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David Scribner
The Annual Town Meeting in Great Barrington, Massachusetts, on May 5, 2019, during a vote on a proposed ban on single-use plastic bottles.

It’s Not That Simple: Can Annual Town Meeting be improved?

By Monday, Aug 5, 2019 Viewpoints 12

Have you ever read or heard about a problem facing the town and wondered why the elected boards don’t just fix it? The solution might seem obvious. Usually, It’s Not That Simple.If the solutions were easy, there wouldn’t be problems.

In this column, and on our WSBS radio program, we explore the complexities, the competing interests, the less obvious costs or consequences, and the missing information that explains why It’s Not That Simple. Listen to the most recent program here.

We will do our best to steer clear of opinion and to just point out the issues that make the problems more complex than they might appear.

Although we both serve on elected town boards, we are not speaking for those boards or for the town in any capacity. We are only representing ourselves on the radio show and in this column.

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The cover of Charles Taylor’s ‘History of Great Barrington.’

Great Barrington’s first-ever Town Meeting was held at 4 p.m., July 22, 1761. It was a Wednesday. General Joseph Dwight had notified every eligible voter of the meeting. The assembled voters elected a moderator, Gen. Dwight, and picked a location for the de facto Town Hall, the home of William Ingersoll. What they did not do was elect legislators.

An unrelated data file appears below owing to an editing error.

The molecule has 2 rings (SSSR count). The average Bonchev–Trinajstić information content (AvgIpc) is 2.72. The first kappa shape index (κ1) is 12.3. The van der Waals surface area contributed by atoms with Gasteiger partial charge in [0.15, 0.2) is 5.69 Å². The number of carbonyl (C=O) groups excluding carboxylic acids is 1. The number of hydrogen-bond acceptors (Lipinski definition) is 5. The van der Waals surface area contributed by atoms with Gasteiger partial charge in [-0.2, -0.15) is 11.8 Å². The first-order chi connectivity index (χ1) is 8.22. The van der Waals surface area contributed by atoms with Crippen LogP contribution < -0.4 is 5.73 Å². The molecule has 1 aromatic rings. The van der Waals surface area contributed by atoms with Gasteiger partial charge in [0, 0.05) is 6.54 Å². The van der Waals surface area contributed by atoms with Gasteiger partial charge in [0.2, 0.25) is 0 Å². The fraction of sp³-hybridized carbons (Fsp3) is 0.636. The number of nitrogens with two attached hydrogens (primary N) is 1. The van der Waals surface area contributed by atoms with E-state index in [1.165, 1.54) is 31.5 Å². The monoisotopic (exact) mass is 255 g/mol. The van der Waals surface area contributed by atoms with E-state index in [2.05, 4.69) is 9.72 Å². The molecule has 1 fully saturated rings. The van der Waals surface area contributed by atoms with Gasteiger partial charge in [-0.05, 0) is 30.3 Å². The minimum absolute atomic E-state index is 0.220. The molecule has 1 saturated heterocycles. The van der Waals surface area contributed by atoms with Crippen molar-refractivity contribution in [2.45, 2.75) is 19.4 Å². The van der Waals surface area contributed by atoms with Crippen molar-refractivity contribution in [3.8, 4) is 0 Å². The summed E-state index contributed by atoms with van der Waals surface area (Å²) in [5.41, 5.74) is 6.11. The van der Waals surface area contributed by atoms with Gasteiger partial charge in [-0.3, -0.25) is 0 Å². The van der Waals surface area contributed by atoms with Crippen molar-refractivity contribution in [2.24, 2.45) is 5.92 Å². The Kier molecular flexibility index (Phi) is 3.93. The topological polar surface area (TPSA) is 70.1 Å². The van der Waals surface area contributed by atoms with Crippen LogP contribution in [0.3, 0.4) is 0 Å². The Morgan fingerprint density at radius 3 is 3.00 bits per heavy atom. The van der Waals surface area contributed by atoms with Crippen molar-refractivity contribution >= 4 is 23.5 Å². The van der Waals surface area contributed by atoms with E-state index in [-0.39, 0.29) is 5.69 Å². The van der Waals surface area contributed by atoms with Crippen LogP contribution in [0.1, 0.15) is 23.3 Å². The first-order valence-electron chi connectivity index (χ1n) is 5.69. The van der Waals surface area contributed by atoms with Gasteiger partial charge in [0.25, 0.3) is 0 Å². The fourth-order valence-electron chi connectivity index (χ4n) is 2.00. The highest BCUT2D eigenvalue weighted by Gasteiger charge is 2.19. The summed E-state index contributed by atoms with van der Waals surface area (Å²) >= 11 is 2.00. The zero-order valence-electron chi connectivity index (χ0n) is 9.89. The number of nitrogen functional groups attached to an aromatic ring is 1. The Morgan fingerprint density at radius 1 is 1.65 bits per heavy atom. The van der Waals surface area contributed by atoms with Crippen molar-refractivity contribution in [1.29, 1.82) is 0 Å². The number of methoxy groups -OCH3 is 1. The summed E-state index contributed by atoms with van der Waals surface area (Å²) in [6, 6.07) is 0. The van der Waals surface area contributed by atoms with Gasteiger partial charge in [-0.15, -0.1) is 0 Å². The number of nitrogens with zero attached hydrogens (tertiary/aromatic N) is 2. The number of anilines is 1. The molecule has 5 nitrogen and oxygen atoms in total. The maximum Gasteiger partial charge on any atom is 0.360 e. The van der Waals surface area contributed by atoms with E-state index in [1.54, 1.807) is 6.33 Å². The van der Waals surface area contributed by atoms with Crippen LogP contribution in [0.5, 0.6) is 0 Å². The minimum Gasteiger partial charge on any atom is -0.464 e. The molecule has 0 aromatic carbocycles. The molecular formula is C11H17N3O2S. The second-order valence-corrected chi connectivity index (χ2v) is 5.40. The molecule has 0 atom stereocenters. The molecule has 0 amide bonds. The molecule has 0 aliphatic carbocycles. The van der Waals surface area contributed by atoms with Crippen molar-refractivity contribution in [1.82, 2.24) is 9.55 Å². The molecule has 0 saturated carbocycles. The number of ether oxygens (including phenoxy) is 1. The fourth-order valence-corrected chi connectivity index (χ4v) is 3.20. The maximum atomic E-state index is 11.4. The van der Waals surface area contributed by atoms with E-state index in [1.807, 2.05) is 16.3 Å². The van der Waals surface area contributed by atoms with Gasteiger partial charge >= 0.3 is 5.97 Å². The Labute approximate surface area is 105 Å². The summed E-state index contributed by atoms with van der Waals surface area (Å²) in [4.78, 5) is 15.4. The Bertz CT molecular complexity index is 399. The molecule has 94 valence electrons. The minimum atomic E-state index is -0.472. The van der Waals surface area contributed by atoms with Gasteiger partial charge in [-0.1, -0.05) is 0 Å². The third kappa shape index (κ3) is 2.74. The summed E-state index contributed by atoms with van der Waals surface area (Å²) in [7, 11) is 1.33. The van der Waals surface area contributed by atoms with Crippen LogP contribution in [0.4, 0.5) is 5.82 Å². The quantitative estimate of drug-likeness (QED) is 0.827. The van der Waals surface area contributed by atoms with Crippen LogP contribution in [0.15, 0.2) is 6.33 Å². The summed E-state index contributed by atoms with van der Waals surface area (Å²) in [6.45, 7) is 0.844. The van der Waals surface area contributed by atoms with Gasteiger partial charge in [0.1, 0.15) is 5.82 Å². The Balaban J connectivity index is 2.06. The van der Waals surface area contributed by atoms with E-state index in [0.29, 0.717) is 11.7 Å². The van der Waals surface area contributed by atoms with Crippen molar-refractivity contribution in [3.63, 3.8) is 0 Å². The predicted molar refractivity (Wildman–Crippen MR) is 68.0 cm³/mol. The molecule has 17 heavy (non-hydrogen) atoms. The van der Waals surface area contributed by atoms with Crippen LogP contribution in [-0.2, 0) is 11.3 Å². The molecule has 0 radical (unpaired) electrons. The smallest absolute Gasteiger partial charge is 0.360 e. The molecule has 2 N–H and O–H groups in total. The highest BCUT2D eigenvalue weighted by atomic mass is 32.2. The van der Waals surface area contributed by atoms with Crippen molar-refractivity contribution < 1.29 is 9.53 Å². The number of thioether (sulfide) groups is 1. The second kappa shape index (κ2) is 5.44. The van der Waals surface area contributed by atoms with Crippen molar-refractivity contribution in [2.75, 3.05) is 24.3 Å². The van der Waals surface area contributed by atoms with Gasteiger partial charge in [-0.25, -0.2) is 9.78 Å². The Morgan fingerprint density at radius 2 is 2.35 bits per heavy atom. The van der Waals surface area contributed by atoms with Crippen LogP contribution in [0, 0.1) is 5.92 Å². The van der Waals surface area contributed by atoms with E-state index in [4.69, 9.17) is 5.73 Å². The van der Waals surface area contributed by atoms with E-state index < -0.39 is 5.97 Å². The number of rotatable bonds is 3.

Towns in New England are islands of hyper-democracy. We don’t elect people to make spending decisions, pass laws, and create zoning as we do at the state and federal levels of government. We keep that power in the hands of each individual voter. The Selectboard doesn’t set the budget, appropriate money, or tell you not to sell water in plastic bottles. Those decisions are in the hands of the citizens and that power is exercised at the Annual Town Meeting (ATM).

That first Town Meeting was probably a quick one with a population of about 500 and only the adult men speaking and voting. The second town meeting was three and a half weeks later. It wasn’t until the third Town Meeting that Great Barrington passed its first budget, with four line items.

Now, 258 years later, as many as 400 diverse citizens are deliberating and voting on procedural moves mandated by state law, three multimillion dollar budgets (operating, capital, and school district), a dozen or so zoning changes, community preservation grants, citizen petitions, and much more. The Moderator has the delicate job of moving the meeting along while at the same time allowing citizens to present their ideas and be heard. That can be a daunting task. This year it took an hour to discuss one item, and in 4 hours we only got through half of the warrant before voters decided, by a majority vote, to continue the meeting to another night.